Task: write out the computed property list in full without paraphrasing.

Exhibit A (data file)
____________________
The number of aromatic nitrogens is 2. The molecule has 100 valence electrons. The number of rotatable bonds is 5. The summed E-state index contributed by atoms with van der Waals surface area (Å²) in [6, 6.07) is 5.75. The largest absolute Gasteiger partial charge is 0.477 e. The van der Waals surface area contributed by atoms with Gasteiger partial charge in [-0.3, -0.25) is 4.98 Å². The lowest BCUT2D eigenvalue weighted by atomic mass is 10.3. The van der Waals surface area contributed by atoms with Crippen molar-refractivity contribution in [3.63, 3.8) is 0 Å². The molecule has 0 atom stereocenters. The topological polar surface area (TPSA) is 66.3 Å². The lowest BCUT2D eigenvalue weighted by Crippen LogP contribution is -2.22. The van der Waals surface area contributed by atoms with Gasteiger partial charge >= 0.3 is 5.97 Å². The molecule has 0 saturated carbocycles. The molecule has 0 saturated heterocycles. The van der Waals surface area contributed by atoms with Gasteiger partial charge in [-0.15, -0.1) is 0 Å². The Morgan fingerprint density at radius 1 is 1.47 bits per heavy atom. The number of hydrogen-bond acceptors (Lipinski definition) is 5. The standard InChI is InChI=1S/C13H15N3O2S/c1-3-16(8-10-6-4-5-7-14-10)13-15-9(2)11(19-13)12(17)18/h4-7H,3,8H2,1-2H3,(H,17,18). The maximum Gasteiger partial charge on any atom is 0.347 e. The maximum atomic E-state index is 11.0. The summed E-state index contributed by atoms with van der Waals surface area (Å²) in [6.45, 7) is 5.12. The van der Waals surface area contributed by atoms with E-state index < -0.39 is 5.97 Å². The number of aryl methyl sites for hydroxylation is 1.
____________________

The number of aromatic nitrogens is 2. The molecule has 100 valence electrons. The number of rotatable bonds is 5. The summed E-state index contributed by atoms with van der Waals surface area (Å²) in [6, 6.07) is 5.75. The largest absolute Gasteiger partial charge is 0.477 e. The van der Waals surface area contributed by atoms with Gasteiger partial charge in [-0.3, -0.25) is 4.98 Å². The lowest BCUT2D eigenvalue weighted by atomic mass is 10.3. The van der Waals surface area contributed by atoms with Crippen molar-refractivity contribution in [3.63, 3.8) is 0 Å². The molecule has 0 atom stereocenters. The topological polar surface area (TPSA) is 66.3 Å². The lowest BCUT2D eigenvalue weighted by Crippen LogP contribution is -2.22. The van der Waals surface area contributed by atoms with Gasteiger partial charge >= 0.3 is 5.97 Å². The molecule has 0 saturated carbocycles. The molecule has 0 saturated heterocycles. The van der Waals surface area contributed by atoms with Gasteiger partial charge in [-0.15, -0.1) is 0 Å². The Morgan fingerprint density at radius 1 is 1.47 bits per heavy atom. The number of hydrogen-bond acceptors (Lipinski definition) is 5. The standard InChI is InChI=1S/C13H15N3O2S/c1-3-16(8-10-6-4-5-7-14-10)13-15-9(2)11(19-13)12(17)18/h4-7H,3,8H2,1-2H3,(H,17,18). The maximum Gasteiger partial charge on any atom is 0.347 e. The maximum atomic E-state index is 11.0. The summed E-state index contributed by atoms with van der Waals surface area (Å²) in [6.45, 7) is 5.12. The van der Waals surface area contributed by atoms with E-state index < -0.39 is 5.97 Å². The number of aryl methyl sites for hydroxylation is 1.